We’d been through a similar shock and awe campaign five years ago with our son. He too tested the limits of language, mostly in front of us, but from time to time when friends or family were around. We all survived and at almost 11 he isn’t foul mouthed, well, not that often anyway.

So bring it on Sister. Show me what you got. Test my self control. I’ll correct you, give you alternatives, and wait to laugh until you leave the room.

Basking in the Glow of a Parenting Success

This weekend was our annual trip to the State Fair. Every year it gets easier – no more nap time to plan around, diaper bag to carry, or stroller to maneuver through the crowds.

Hoping to avoid hearing too many questions about when they could go on the rides, we prepped the kids before we left the house. The plan was to see some animals, visit the petting zoo, watch the carvers and blacksmith before going on any rides. Oh the rides … this could be our undoing. Our son, at almost 11, is just shy of five feet tall and 110 pounds. He wouldn’t have to worry about height limits anymore. For our six and a half year old, who wants to do everything her brother does, it might be a different story.

I wondered how many times we might hear “That’s not fair!” or “I am too big enough to go on that ride!” or “That guy’s just a big jerk!” (When she’s feeling particularly aggrieved lately jerk is her favorite word.) I pictured her furrowed brows, eyes narrowing and lips in a deep frown.

State FairFirst stop was the cattle barn. Our daughter really wanted to milk the fiberglass dairy cow like last year. We were off to a good start as our son took the lead and navigated his sister in the right direction. My husband and I walked a few feet behind, “You see that,” I said looking over at him and smiling, “they do love each other!” I was going to enjoy the peace and togetherness while it lasted.

We saw cattle, exotic birds, sheep, rabbits, horses and even a zebra. The kids were awesome so it was time to head to the rides.

Kids heading toward our next activity at the Fair.
Kids heading toward our next activity at the Fair.

When their dad left to buy ride tickets they began to strategize. I sat quietly and listened. They worked together to decide what ride they’d go on first, took turns choosing the next ride, and even compromised a time or two. And more than once, my son grabbed his sister’s hand and led her through the crowd. They got along beautifully and both had a great time.

Maybe our family has entered a new phase, or maybe we just had a great day at the Fair. Either way, I’ll take it. I’ll sit back and bask in the glow of our parenting success.

One Big Goal – One Step Closer to Completion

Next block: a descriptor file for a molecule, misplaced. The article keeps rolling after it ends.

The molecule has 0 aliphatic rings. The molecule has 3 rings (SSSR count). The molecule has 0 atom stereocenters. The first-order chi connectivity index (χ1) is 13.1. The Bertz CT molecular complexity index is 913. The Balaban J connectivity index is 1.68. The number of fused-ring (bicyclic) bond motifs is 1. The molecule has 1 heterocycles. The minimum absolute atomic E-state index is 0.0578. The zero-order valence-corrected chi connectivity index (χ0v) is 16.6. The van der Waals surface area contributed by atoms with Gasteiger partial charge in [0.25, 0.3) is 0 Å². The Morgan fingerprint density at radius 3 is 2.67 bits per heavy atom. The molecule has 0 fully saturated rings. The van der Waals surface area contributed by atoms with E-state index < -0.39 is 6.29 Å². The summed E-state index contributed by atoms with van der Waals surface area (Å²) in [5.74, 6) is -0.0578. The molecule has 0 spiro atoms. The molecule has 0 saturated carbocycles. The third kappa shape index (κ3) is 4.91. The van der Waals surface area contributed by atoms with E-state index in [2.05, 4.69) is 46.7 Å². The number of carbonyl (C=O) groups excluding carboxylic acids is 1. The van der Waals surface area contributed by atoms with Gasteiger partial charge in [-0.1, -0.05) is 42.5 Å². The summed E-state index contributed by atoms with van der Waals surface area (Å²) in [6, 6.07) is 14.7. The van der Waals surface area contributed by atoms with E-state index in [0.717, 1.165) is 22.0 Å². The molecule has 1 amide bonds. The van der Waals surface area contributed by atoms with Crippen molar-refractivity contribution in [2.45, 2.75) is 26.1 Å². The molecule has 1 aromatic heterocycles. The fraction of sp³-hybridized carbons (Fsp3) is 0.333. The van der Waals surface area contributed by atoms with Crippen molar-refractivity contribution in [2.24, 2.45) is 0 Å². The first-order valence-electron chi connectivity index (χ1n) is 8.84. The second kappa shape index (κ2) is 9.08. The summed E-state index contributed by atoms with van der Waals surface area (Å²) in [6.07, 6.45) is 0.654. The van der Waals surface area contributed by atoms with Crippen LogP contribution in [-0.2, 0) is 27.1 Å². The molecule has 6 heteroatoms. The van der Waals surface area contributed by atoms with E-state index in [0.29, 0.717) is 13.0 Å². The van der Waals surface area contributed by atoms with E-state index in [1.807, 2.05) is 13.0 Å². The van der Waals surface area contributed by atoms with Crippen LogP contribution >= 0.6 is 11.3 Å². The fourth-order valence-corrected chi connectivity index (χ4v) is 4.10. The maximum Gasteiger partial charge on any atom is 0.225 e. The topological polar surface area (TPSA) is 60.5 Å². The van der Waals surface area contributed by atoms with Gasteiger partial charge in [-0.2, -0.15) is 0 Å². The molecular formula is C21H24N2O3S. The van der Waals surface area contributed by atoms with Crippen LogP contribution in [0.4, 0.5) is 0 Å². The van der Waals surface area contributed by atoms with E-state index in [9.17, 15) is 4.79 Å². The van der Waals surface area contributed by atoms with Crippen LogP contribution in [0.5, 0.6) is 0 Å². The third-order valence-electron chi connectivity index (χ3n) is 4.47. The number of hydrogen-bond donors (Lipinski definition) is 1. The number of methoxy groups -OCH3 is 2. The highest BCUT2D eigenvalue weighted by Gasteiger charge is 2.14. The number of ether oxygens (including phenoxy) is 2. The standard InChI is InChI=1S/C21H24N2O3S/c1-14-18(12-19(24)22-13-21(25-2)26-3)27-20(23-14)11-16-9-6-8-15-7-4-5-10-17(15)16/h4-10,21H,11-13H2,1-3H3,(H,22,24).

Last year, as I sat on the beach in Maui building a sand castle with my then five year old daughter, my husband and nine year old son snorkeling nearby, I decided to go after a goal I’d set three decades earlier.

Thirty years before, after learning S.E. Hinton wrote The Outsiders while still in high school, I decided I wanted to write a book. At the time I figured I had five or six years to pen my first novel and get it published. (I was ten and figured I could have it finished by the time I was 15 or 16.)

I had a three month summer vacation to fill, an active imagination, and loved the way writing made me feel. I also yearned for the attention a top selling novel would bring. So I grabbed a handful of notebook paper and a pencil, sat down at my small wooden desk, and began writing the next great young adult novel. I wrote five or six pages before I ran out of storyline, lost interest, and was distracted by riding my bike around the neighborhood with my friends.

Over the years I’ve kept journals, continuing to enjoy the relaxation and clarity writing brought. The desire to get my writing published never went away. Although my desire for fame did.

I want to achieve three things by publishing my memoir, The Making of a Mom:
1. Show my kids that with dedication and effort a goal can be achieved (even if it takes a long time).
2. Help someone on an adoption journey know they aren’t alone.
3. Hold a copy of my book in my hands as proof I can do whatever I set my mind to.

After a year of hard work, perseverance, and a few tears, the first draft is done. I wrote 159,876 words filling 473 pages. As a result, I gained both a better understanding of my journey and a greater appreciation for the life I’ve built. I also have more desire than ever to see this goal through to the end.

As I begin to refine the thousands of words and further shape the story, nobody is more surprised than I am that I’ve been able to see my goal through to this point. So hopefully I’ll keep my eye on the prize, maintain momentum, and by this time next year, be a published author.